Finally, it's the party that’s most radical on spending plans. It has a commitment to increasing public spending to nearly half the national income. That’s twice the starting budget in Democracy 3, though only a third as much in real life. I’ll aim somewhere between the two.

So, we start with taxation. It’ll take a long time to get our income up near to 50 per cent of GDP to match public spending, but I’m willing to try. We start with a punitive wealth tax, to represent their commitment to taxing the top 1 per cent an extra £25bn a year and raising the top rate of income tax to 60 per cent. Then we increase corporation tax by a huge 10 per cent. I represent a tax on financial transactions by limiting automatic trading, but I can’t find a satisfactory way to represent imposing controls on bank lending. All these measures will eventually combine to really, really piss off the rich. Which I also believe is a Green policy.

(I say eventually, because implementing policies takes a while in Democracy 3. Some of the bigger ones can take a few years to kick in, which is no good if you’re trying to win a second term.)

After annoying the rich, I raise the tax pledges that will piss off the poor and Jim Jarmusch  cigarettes and alcohol. Then we decriminalise cannabis and tax that too! These taxes actually start pushing poverty up fast, which is pretty awful. Turns out the demand of the simulated poor for these things is price-inflexible, presumably due to rampant addiction and misery.

Once we’ve got cash, we can splash it on our environmental commitments. First, we spend 50 per cent extra on recycling, around £4bn. We put a plastic bag tax in there too, as it seems to fit. The Greens are committed to cutting energy demand by a third by 2020 and to providing £4bn for R&D into less energy-intensive industrial processes. I represent this by raising clean energy subsidies sky-high, and subsidising smart meters in every home. Their commitment to less energy-intensive industrial processes is similarly represented by a green electronics initiative. And we double government science funding, as promised.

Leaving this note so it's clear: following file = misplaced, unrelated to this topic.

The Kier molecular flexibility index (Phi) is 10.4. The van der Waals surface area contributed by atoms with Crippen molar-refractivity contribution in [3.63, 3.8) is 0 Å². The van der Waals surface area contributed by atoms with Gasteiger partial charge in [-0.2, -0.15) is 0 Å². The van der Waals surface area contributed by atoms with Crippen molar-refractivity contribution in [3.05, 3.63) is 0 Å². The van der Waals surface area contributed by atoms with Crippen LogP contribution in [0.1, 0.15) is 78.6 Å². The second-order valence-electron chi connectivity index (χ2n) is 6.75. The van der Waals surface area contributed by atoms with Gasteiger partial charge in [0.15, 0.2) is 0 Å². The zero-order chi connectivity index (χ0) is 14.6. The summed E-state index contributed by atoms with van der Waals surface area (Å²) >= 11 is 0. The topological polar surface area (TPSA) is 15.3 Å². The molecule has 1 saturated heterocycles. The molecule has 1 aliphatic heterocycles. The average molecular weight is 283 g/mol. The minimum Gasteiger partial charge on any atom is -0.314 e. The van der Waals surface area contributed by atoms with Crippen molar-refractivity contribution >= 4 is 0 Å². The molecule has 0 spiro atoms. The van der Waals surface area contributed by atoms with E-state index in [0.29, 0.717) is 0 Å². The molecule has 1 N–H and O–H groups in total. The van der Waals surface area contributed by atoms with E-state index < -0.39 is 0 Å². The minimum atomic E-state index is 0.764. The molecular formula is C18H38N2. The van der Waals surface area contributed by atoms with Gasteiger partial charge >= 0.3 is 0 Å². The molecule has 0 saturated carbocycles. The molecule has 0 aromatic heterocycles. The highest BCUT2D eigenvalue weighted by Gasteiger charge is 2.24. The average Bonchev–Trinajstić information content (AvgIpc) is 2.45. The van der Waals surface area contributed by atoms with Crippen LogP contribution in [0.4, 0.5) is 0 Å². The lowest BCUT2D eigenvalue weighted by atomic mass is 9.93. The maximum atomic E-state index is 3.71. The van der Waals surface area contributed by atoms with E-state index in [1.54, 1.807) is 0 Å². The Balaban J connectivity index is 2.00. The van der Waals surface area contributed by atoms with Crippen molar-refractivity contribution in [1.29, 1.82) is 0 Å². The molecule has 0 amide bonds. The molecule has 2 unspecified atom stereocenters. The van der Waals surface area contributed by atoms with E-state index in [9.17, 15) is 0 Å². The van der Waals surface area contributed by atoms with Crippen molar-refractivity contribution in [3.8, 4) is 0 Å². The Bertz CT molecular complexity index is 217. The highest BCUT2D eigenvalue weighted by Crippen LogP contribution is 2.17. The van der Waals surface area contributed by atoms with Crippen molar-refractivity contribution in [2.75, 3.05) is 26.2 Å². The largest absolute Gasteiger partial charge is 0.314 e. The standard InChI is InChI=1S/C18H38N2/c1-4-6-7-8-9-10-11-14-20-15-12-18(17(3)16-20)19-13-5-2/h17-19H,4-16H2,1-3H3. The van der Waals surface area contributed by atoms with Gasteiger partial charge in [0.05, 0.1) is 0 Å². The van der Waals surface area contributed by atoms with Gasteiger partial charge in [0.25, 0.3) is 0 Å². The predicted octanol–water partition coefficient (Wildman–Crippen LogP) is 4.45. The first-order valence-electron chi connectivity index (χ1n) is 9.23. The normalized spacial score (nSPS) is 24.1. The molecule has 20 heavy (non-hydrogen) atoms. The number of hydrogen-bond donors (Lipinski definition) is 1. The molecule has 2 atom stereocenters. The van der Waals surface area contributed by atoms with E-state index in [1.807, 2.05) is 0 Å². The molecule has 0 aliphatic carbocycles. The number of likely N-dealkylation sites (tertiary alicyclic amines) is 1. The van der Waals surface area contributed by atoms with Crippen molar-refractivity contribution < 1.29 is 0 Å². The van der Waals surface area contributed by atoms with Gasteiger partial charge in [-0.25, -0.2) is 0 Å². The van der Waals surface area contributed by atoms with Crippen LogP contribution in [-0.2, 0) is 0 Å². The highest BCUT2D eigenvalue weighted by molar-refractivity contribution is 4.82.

We’re now a year in, and something unusual is happening. The inevitable global recession isn’t really affecting the UK. It’s happening, no mistake, but our huge surplus seems to be fending it off, somehow, perhaps because capital is rushing to us as a low-credit risk  or the game might just be misreporting it. Whatever, we’re in an astoundingly healthy situation for this part of the cycle.

We spend our second year fulfilling the Greens’ food and farming promises. A ban on antibiotics in meat agriculture hits farmers hard and pushes up food prices, again increasing poverty. The food standards agency tightens regulations while we add massive subsidies to organic food.

The Greens have also pretty much pledged to get rid of the military and sink trident. So I quietly let all the military go, save for ceremonial duties. We also totally loosen border controls, so Natalie’s family can come visit.